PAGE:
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Should Your Character Change?

Tweet: In your story, it is highly suggested that your main character undergo some form of change by the end. #storybuildingblocks #writingtips

The change can be life-altering or subtle. It can be a change for the better or worse.

It is open for debate if antagonists or secondary characters undergo change of their own.

If one person shifts, it creates ripples in the people around them.

Dick is going along, minding his own business, when - Wham - life throws him a curve ball (i.e. the inciting incident) and his life will never be the same.

Along the way, as he battles obstacles to achieve the overall story goal, he undergoes some form of change: from arrogant to humble, naive to wise, weak to strong, cowardly to brave, misunderstood to understood, adolescent to adult. 

These changes result in an up ending if they are positive. 

If Dick changes for the worse, you have a down ending.

What makes Dick willing to change? 

Depends on the story stakes, the types of obstacles he will face, and the genre you are writing in. The change may be subtle in a Literary tale and overt in a Fantasy tale.

Some endings are a little bit of both.

Dick can be compelled by an authority figure or social group to change, but he himself was not really motivated to change. For instance, he may be court ordered to do community service that opens his eyes to the plight of the underprivileged. He might be ordered by a commanding officer or boss to do something that transgresses his value system and he fights against the order, but eventually gives in because he isn’t willing to endure the price of the alternative. This results in an up-down ending.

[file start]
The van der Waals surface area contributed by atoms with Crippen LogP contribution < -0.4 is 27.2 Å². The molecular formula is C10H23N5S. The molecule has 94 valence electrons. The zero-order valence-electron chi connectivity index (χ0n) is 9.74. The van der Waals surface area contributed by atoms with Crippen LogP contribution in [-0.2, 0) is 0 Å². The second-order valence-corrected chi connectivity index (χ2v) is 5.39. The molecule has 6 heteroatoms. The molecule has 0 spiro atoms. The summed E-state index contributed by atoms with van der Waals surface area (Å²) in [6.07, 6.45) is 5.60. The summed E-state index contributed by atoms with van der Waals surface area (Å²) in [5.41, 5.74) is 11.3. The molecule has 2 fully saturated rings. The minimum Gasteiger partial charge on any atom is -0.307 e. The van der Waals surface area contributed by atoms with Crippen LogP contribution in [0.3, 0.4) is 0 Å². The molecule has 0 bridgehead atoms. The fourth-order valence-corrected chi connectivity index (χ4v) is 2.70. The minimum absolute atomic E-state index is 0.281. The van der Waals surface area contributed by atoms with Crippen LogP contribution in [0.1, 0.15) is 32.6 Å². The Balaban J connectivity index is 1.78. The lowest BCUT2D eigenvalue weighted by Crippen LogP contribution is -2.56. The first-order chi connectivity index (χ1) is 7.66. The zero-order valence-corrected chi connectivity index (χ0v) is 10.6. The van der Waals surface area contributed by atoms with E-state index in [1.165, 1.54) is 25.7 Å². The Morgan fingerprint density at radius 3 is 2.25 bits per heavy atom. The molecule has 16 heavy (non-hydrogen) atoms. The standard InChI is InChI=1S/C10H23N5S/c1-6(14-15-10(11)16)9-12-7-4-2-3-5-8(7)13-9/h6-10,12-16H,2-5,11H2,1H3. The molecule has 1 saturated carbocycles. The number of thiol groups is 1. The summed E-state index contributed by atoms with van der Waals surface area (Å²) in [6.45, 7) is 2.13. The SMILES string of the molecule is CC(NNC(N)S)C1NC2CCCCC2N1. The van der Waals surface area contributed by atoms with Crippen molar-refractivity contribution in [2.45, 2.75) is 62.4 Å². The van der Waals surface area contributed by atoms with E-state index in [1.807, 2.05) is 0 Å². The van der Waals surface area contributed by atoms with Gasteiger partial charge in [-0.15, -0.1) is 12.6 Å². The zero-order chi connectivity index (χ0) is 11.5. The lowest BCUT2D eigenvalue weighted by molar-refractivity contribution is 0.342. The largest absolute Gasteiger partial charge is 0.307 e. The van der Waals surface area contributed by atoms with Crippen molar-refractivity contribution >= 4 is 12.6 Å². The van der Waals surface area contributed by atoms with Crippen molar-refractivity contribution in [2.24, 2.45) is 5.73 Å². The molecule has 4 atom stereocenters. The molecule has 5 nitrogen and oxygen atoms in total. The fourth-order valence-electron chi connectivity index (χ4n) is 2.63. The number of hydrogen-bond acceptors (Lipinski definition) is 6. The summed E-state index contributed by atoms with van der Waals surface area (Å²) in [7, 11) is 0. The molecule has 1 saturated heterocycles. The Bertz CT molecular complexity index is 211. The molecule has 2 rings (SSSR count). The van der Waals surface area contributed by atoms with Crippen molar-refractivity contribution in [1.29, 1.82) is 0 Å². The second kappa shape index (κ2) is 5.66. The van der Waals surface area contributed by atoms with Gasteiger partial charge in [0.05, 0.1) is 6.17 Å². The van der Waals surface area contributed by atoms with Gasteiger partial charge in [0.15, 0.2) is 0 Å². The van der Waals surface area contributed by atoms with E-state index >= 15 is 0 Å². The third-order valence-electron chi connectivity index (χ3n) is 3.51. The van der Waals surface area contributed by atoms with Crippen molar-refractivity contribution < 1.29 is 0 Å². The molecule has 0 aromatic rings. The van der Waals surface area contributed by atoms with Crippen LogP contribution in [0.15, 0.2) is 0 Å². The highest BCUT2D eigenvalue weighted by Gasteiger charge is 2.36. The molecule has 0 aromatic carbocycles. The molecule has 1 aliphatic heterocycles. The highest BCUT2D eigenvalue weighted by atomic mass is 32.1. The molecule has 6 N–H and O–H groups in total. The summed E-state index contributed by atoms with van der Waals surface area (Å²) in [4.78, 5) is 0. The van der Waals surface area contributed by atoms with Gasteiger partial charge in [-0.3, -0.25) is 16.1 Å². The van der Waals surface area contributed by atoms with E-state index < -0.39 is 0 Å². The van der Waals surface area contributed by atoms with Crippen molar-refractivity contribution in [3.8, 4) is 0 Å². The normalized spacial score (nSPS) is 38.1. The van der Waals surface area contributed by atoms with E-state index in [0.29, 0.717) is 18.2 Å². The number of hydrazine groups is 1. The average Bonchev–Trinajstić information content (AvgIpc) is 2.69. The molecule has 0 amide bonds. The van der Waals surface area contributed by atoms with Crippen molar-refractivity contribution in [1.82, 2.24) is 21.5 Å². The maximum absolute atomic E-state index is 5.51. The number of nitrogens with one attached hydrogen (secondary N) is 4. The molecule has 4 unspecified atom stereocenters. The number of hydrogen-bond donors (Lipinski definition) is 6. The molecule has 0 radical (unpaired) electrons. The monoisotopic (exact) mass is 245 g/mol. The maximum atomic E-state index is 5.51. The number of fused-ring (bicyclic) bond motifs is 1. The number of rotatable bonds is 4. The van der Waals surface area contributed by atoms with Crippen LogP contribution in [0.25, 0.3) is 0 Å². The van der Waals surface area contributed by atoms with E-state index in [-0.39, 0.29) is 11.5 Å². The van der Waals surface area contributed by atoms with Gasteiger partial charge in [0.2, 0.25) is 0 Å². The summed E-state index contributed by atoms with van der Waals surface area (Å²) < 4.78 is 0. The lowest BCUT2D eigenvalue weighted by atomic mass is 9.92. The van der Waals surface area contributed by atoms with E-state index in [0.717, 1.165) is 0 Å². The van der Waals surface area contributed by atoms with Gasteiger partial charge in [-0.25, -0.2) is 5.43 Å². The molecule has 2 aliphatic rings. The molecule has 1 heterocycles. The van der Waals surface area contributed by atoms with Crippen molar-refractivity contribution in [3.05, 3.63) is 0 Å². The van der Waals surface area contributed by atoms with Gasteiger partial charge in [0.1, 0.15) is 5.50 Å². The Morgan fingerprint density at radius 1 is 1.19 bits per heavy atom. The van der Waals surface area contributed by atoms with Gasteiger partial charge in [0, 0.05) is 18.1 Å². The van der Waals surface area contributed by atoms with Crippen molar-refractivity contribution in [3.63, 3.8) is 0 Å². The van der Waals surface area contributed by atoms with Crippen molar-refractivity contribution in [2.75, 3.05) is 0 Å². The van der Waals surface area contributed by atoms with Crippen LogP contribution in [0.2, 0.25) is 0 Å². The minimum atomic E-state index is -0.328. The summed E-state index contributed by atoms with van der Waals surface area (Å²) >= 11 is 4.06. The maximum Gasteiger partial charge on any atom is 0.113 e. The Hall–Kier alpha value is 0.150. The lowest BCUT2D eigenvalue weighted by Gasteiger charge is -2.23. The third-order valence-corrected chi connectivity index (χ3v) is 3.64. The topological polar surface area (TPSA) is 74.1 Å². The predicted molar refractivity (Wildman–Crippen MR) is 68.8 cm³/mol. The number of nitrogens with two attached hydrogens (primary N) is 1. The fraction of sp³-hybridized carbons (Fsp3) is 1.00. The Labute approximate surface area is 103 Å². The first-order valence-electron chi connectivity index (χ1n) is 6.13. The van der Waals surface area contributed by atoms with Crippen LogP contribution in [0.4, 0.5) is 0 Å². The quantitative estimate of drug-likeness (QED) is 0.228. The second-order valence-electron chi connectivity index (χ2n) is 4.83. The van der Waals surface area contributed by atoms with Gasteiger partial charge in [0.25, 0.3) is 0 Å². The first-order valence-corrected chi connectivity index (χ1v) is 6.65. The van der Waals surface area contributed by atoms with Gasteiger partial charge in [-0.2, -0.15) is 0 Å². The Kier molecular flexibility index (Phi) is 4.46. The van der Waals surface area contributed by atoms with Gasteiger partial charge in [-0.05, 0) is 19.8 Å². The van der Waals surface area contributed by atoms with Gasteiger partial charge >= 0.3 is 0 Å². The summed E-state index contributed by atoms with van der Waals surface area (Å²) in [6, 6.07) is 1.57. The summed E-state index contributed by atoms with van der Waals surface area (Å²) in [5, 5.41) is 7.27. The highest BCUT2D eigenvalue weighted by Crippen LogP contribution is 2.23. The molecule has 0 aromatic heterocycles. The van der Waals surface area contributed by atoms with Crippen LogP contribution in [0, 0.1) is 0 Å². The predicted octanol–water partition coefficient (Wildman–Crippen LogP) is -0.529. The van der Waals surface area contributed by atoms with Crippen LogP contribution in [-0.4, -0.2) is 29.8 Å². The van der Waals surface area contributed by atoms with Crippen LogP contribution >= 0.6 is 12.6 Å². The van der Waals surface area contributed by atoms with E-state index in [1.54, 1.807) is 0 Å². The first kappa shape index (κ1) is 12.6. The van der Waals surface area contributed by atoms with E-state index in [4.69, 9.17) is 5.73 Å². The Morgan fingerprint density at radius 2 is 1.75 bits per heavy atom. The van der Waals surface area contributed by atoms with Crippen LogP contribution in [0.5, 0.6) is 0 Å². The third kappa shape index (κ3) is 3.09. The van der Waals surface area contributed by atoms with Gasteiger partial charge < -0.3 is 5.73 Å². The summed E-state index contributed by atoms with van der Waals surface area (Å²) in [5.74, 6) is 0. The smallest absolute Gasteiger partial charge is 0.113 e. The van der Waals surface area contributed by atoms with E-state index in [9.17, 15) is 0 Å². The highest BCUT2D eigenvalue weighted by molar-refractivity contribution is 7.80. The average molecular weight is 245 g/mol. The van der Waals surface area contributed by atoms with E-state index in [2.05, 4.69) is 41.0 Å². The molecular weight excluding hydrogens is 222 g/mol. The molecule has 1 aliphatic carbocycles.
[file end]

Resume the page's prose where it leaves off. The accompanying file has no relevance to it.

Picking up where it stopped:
Dick might change to escape criticism or banishment from people he cares about, a group he belongs to, or a corporation he has built. At his core, he may never agree to what is being asked of him, but he does it because he must to maintain the status quo or obtain the story goal, which also delivers an up-down ending. If he is being forced to do something healthy, this is an up ending. If he accepts things that are unhealthy, it is a down ending.

Jane may enter the story knowing that she needs to make a change: she needs to leave her unsatisfying job, leave her empty marriage, or stop selling narcotics because she has seen the needle and the damage done. The overall story problem makes the situation worse so that Jane has no choice but to change. This results in an up ending. If Jane knows that she has to make a change that is detrimental to her psyche, it results in a down ending.

Sally may change because she can no longer tolerate the situation she is in, the feelings she is carrying around, or the pain of the status quo. She must change because she simply cannot bear the alternative any more. She was near the breaking point and the inciting incident makes the choice unavoidable. This usually results in an up ending, unless the change she was contemplating was a bad one.

Just as the overall story arc has its ups and downs, so do scenes. A scene can have an up or down ending. 

These undulations make the story ride enjoyable. They keep the reader wanting to know how it will all end. Characters that are static throughout a story are boring and hard to root for.

SBB Revision Tips

For more tips on how to craft believable characters, pick up a copy of Story Building Blocks II: Crafting Believable Conflict available in paperback and E-book, and Story Building Blocks: Build A Cast Workbook, also available in paperback and E-book.

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